05 February 2018 | Harrison Briggs
Harrison Briggs, operations manager at Churchill Complete Compliance, discusses the lessons we can learn from an MoT.
Compliance is difficult to define and manage effectively, and never more so than in the built environment. At a recent BIFM Leaders Forum on hard FM compliance, sponsored by Churchill Service Solutions, several definitions were proposed - clearly, this is an issue that warrants discussion.
Looking at other sectors for inspiration, we realised that the heavily regulated car industry has an easy answer to what is an equally complex problem: the MoT.
Everyone knows they need an MoT if they drive a car on the road. There's a system to check if you're compliant. Some people deliberately choose not to be compliant and drive for a few days without an MoT but only 2 per cent have driven their vehicle for more than six months after the MoT expired. We are generally compliant when it comes to getting our MoT as the risks are clear: a £1,000 fine, invalid car insurance, six to eight penalty points and being liable for any costs in an accident. Section 47 of the Road Traffic Act 1988 is well communicated to motorists. MoTs cost a maximum of £54.85 (unless remedial work is required) making them accessible to everyone.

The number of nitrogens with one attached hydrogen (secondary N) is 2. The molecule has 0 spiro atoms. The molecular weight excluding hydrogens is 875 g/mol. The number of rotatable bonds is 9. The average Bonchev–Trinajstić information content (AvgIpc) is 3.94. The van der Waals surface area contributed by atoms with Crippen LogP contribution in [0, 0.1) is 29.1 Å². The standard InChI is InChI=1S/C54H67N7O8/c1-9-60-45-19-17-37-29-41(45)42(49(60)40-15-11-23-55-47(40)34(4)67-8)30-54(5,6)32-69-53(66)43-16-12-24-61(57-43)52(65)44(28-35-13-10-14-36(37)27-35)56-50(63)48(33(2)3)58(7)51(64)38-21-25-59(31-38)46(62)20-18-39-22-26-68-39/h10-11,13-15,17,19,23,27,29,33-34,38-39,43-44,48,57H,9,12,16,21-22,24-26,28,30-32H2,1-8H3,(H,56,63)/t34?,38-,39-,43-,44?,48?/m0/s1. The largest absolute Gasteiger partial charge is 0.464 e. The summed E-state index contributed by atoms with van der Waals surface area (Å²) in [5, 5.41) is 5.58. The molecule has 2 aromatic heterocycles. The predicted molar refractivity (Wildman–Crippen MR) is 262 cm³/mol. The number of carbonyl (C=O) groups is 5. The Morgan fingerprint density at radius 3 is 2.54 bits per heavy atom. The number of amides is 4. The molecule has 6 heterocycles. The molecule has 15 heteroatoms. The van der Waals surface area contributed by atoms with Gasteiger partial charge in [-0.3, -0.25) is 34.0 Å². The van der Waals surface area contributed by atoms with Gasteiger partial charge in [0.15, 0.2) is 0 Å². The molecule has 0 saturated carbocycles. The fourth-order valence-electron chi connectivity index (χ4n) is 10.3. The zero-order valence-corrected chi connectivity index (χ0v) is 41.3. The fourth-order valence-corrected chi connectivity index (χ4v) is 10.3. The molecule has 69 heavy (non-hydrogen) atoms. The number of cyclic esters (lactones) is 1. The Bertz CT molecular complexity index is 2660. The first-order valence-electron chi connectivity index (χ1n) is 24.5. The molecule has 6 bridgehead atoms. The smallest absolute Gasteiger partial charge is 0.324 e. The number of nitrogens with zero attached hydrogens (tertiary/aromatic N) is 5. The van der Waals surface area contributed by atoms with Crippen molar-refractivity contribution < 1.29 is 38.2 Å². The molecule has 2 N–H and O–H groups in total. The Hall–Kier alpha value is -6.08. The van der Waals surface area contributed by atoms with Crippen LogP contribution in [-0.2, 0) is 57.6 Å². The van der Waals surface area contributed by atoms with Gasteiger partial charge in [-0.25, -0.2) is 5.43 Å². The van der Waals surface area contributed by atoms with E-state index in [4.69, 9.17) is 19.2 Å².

But there's no MoT for a building. There are even more rules to ensure a building is legally compliant compared with a car, but there is no MoT tick-sheet for an owner or occupier to be confident that they are legally compliant.
Many drivers don't know what goes on under a car's bonnet. But the mechanic knows and the driver trusts them to know. Yet when it comes to buildings, we expect clients to know what they should be tendering for when it comes to building compliance. You'd never expect a driver to ask the mechanic to ensure that the fuel system is free from leaks and the exhaust emissions are within guidelines.
So why do we ask a building owner/occupier for their definition of compliance?
A transparent solution for managing building compliance is needed while the sector grapples with standardising its approach.
Harrison Briggs, operations manager at Churchill Complete Compliance, discusses the difficulties of managing compliance.